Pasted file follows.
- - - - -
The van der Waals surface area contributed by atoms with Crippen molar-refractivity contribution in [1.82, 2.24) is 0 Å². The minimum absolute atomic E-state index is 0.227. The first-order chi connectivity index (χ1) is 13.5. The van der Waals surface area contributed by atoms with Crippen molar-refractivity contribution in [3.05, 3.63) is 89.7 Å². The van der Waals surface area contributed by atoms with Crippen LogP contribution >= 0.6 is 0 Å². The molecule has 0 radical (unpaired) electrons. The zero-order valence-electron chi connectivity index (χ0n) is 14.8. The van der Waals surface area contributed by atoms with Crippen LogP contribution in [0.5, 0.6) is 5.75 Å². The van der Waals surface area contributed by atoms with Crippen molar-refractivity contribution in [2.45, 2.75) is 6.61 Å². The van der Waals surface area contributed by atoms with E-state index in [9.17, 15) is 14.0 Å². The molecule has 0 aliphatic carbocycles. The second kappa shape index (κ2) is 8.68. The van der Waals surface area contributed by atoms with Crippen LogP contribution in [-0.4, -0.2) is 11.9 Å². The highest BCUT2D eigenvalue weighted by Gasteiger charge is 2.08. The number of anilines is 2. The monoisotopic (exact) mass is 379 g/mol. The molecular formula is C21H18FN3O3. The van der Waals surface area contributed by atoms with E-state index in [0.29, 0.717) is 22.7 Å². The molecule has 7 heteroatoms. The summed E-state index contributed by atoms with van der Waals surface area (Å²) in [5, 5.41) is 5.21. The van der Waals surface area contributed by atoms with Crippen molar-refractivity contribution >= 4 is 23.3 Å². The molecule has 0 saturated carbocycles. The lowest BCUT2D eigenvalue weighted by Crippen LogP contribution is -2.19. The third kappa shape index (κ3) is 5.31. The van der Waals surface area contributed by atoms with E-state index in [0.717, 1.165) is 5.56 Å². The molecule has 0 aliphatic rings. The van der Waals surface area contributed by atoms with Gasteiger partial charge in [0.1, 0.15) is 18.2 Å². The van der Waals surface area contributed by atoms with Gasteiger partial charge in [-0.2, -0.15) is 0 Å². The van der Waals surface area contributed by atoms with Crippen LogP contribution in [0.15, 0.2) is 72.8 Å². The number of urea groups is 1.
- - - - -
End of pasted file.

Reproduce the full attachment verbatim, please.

The van der Waals surface area contributed by atoms with Crippen molar-refractivity contribution in [1.82, 2.24) is 0 Å². The minimum absolute atomic E-state index is 0.227. The first-order chi connectivity index (χ1) is 13.5. The van der Waals surface area contributed by atoms with Crippen molar-refractivity contribution in [3.05, 3.63) is 89.7 Å². The van der Waals surface area contributed by atoms with Crippen LogP contribution >= 0.6 is 0 Å². The molecule has 0 radical (unpaired) electrons. The zero-order valence-electron chi connectivity index (χ0n) is 14.8. The van der Waals surface area contributed by atoms with Crippen LogP contribution in [0.5, 0.6) is 5.75 Å². The van der Waals surface area contributed by atoms with Crippen molar-refractivity contribution in [2.45, 2.75) is 6.61 Å². The van der Waals surface area contributed by atoms with E-state index in [9.17, 15) is 14.0 Å². The molecule has 0 aliphatic carbocycles. The second kappa shape index (κ2) is 8.68. The van der Waals surface area contributed by atoms with Crippen LogP contribution in [-0.4, -0.2) is 11.9 Å². The highest BCUT2D eigenvalue weighted by Gasteiger charge is 2.08. The number of anilines is 2. The monoisotopic (exact) mass is 379 g/mol. The molecular formula is C21H18FN3O3. The van der Waals surface area contributed by atoms with E-state index in [0.29, 0.717) is 22.7 Å². The molecule has 7 heteroatoms. The summed E-state index contributed by atoms with van der Waals surface area (Å²) in [5, 5.41) is 5.21. The van der Waals surface area contributed by atoms with Crippen molar-refractivity contribution >= 4 is 23.3 Å². The molecule has 0 saturated carbocycles. The lowest BCUT2D eigenvalue weighted by Crippen LogP contribution is -2.19. The third kappa shape index (κ3) is 5.31. The van der Waals surface area contributed by atoms with E-state index in [0.717, 1.165) is 5.56 Å². The molecule has 0 aliphatic rings. The van der Waals surface area contributed by atoms with Gasteiger partial charge in [0.1, 0.15) is 18.2 Å². The van der Waals surface area contributed by atoms with Gasteiger partial charge in [-0.2, -0.15) is 0 Å². The van der Waals surface area contributed by atoms with Crippen LogP contribution in [0.15, 0.2) is 72.8 Å². The number of urea groups is 1.